the writing and photography of Neil Kramer

Month: October 2007 (Page 1 of 3)

NaBloPoMo – Day One (or Funny Women are Hot)


“Daddy, Daddy!” he cried, and I ran up the stairs, leaping over the Thomas LEGO Train  that I swore I put in the toy box just an hour ago.   “I’m coming,” I yelled.  Who knew that becoming a father would be like this — a life of big joys and even bigger anxieties?  When I entered his room, David was on the floor, still wrapped in his Transformers-themed blanket, his finger extended, showing me the “boo-boo.”

Sophia entered the room, interrupted the flow of my story.     

Sophia:  “What are you writing?  (looking over my shoulder at the monitor)  Who is that kid with us?”

Neil:  “I’m not sure.  While I was cleaning my desk, I found this disk of photos from 2001.  Do you know who he is?”

Sophia:  “Hmmm… no. ”

Neil:  “Is it possible that we had a child and we forgot?”

Sophia:  “You mean like we brought him shopping and left him there… and then forgot?”

Neil:  “You do have a habit of losing your keys.”

Sophia:  “If anyone would lose our child, it would be you.   Where’s my red bra you “said” you brought back from the laundromat?”

Neil:  I did bring it back.

Sophia:  OK, fine.   What’s the difference?  He’s not our kid.   He doesn’t even look like either of us.”  

Neil:  “I think I still have that sweater, though.”

Sophia:  “No, that’s the one you shrunk in the wash and we use as a rag.”

Neil:  “In case anyone asks, let’s call him David.”

Sophia:  “Asks about what?”

Neil:  “About our fake son.”

Sophia:  “And why are you writing your post like you are a father?”

Neil:  “I read on Twitter that one of those parenting blogs is looking for a writer.  I think they pay.   But you need to write about subjects such as “Daddy Depression.”

Sophia:  “Oh yeah?   Write away, Dad.”

Neil:  “I wonder why there aren’t any “Separated Husband” Blogs that pay bloggers?”

Sophia:  “You can start one.”

Neil:  “Eh, who would read it?  Every day it would be the same article –  “New Ways to Play With Yourself — Part #78.  I probably should just stick to Hollywood.  Online, I have no marketable niche.  I know very little about style or food or babies or gadgets.  I know nothing.  Well, I guess there ARE sex blogs out there…”

Sophia:  “Yeah, but you don’t know much about that either.”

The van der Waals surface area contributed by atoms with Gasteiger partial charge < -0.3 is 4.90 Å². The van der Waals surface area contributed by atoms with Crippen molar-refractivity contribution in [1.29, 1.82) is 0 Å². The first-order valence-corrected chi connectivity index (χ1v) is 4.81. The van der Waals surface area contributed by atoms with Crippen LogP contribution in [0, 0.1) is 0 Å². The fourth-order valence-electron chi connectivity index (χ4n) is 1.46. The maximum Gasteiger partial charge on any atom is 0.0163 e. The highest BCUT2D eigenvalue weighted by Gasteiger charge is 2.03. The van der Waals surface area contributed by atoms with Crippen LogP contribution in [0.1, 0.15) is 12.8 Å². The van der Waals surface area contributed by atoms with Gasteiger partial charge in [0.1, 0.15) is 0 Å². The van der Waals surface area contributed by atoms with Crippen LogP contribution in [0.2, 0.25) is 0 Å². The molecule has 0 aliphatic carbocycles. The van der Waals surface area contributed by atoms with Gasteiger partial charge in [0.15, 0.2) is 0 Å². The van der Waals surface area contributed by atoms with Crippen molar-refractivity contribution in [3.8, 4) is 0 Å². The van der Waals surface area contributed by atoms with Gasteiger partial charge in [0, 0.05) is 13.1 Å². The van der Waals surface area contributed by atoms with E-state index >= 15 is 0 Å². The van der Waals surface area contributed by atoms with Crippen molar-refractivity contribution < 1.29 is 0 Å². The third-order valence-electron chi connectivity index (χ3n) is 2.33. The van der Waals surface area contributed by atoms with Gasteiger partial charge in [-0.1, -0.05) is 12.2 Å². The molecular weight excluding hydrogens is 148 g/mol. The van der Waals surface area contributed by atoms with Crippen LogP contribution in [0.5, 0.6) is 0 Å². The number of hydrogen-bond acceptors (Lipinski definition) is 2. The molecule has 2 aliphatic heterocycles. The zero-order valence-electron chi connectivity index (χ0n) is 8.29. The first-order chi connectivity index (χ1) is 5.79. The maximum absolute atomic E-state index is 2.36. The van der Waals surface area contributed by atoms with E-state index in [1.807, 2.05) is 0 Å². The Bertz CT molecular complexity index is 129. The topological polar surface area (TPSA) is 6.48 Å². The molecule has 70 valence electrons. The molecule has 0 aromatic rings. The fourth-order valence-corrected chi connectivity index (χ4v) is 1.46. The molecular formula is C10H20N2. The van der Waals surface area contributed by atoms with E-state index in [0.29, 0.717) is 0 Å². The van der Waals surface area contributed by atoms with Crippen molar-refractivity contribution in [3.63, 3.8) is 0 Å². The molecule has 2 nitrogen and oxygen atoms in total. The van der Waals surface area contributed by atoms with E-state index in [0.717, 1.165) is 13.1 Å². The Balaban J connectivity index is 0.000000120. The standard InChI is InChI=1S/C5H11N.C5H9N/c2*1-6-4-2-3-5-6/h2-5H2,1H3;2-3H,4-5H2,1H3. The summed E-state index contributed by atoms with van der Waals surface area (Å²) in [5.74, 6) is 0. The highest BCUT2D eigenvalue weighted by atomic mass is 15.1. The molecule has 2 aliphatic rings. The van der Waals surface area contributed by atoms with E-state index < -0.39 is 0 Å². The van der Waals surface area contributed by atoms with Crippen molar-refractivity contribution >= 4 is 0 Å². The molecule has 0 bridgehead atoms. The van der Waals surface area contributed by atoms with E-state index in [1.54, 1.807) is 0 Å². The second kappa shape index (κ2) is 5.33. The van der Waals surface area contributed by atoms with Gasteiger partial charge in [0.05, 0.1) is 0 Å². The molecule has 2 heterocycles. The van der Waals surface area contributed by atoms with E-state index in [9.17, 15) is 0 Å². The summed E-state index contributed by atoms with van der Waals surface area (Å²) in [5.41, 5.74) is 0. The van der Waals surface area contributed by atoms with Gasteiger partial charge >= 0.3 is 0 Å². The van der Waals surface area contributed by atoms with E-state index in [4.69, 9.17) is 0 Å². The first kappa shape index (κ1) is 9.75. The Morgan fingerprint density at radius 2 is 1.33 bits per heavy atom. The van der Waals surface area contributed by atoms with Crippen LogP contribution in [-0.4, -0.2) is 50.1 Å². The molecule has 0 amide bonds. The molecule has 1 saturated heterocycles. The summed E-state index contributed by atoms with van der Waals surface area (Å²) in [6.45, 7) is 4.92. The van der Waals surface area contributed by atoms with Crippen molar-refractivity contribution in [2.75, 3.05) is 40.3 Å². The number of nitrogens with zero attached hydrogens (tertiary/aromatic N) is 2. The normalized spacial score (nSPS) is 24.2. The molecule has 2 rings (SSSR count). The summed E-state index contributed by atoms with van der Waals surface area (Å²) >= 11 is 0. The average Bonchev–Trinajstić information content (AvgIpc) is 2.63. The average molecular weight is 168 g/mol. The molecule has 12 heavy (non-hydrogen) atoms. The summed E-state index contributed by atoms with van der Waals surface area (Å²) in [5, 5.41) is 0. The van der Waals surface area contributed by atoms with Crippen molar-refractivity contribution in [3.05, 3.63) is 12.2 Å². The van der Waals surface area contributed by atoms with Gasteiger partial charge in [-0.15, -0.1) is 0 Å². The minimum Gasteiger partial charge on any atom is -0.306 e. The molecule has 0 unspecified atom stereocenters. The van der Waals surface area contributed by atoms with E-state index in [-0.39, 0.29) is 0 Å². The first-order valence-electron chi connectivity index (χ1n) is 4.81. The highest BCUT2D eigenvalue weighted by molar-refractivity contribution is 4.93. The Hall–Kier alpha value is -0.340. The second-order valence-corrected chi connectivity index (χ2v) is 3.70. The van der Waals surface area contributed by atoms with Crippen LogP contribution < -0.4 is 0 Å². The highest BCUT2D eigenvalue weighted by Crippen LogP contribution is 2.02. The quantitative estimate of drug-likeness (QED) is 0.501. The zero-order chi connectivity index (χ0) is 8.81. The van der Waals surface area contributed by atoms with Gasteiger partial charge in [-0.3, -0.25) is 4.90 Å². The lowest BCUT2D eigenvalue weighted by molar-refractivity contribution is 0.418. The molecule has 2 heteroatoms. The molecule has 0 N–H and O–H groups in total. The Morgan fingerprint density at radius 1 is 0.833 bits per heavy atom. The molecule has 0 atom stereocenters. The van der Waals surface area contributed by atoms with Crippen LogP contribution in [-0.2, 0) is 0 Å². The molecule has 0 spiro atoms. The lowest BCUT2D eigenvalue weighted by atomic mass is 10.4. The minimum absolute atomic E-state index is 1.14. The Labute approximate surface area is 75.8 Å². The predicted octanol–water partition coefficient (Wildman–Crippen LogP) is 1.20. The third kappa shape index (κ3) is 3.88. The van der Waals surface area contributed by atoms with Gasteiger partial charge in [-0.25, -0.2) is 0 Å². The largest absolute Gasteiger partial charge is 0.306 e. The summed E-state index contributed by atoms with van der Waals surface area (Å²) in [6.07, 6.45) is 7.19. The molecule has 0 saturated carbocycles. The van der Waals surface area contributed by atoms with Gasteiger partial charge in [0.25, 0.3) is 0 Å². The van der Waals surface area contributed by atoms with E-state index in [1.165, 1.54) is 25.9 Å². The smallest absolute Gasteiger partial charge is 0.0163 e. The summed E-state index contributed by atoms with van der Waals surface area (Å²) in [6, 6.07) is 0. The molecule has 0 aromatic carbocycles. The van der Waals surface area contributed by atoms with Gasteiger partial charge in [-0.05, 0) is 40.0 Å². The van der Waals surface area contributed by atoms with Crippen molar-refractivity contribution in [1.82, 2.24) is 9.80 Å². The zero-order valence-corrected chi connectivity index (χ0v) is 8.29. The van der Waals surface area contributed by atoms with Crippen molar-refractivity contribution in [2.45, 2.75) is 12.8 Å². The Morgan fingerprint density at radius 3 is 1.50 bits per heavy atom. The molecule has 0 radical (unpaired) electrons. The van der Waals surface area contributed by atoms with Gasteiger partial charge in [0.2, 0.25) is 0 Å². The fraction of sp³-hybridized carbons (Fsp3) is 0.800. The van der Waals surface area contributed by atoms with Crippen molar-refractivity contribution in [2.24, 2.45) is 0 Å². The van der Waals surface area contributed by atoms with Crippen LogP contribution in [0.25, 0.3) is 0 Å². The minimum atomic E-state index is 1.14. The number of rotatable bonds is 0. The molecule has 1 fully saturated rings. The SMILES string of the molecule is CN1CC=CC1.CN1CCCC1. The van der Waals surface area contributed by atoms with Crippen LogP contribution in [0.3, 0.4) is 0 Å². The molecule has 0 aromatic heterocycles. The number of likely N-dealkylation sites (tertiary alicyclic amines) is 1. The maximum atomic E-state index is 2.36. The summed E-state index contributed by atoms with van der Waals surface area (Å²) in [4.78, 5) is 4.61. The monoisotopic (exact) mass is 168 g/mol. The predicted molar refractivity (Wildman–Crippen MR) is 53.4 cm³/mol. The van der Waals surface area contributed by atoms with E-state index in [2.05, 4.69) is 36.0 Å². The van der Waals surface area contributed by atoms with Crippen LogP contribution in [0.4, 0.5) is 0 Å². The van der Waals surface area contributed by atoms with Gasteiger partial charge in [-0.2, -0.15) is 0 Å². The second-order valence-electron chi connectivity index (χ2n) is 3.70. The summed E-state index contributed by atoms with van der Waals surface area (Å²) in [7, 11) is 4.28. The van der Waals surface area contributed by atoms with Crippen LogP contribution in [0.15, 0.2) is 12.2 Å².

Neil:  “Ha Ha.”

We laughed — we laughed for a very long time.  (Women, write this down.  It doesn’t matter the size of your boobs or what type of nail polish you wear.  If you can make a man laugh, you’ve won him.)  

Sophia:  “And what is this NaBloPoMo you’re doing?”

Neil:  “We’re all supposed to write a post every day in November.”

Sophia:  “Why?”

Neil:  “Why?  Why? Why so many questions?”

Sophia:  “Just curious.”

Neil:  “I don’t know why I’m doing it?  Some big-shot blogger somewhere wants us to do it, and we all follow like sheep.  That’s why!”

Sophia:  “But what can you write about EVERY DAY?  Do you have that much to say?” 

Neil:  “I can write about my life.   My adventures.   My wild sex life.  My female readers are always curious about what I’m like in bed.”

Sophia:  “I think these photos from 2001 might give your readers some idea…”




Seriously, funny women are hot.

A Year Ago on Citizen of the Month:   Male Nurse

Be the Felix to my Oscar


Is there anyone out there who is excellent at managing their life? Do you effectively juggle work, family, romance, blogging, hobbies, writing, friends, and keeping up with “Dancing with the Stars?”

I need to talk with you.

How do you do it? Do you use any tools to keep yourself organized? Do you keep all your tasks on an online manager? Do you actually FOLLOW it? Have you ever tried working at home — and were actually productive? Why is cleaning the house such a drag? Do people with cleaning women have happier lives? Have you ever missed appointments to your therapist? Should I just drop Facebook completely since it is a time-killer? Have you ever been forced to masturbate using a timer because it wasn’t “slotted” into your daily schedule on Outlook?

I’m serious. I’m somewhat of an organizational mess. I know it looks like I’m a “together” type of guy because I blog frequently, but it is all a facade. I’m embarrassed to show you what my desk looks like. (Sadly, Sophia is not much better as an organizer. We stare at mounds of laundry together for entertainment at night)

My therapist is terrific, but so far, she is only good for helping me “understand” myself. When I asked her how I’m supposed to “change” just through understanding, she said that therapy isn’t supposed to be quick. She said that if I really wanted a quick-fix, I should turn to the internet instead.

So, that’s what I am doing.

Can someone be the Felix Unger to my Oscar Madison, and tell me how you keep your life organized and productive?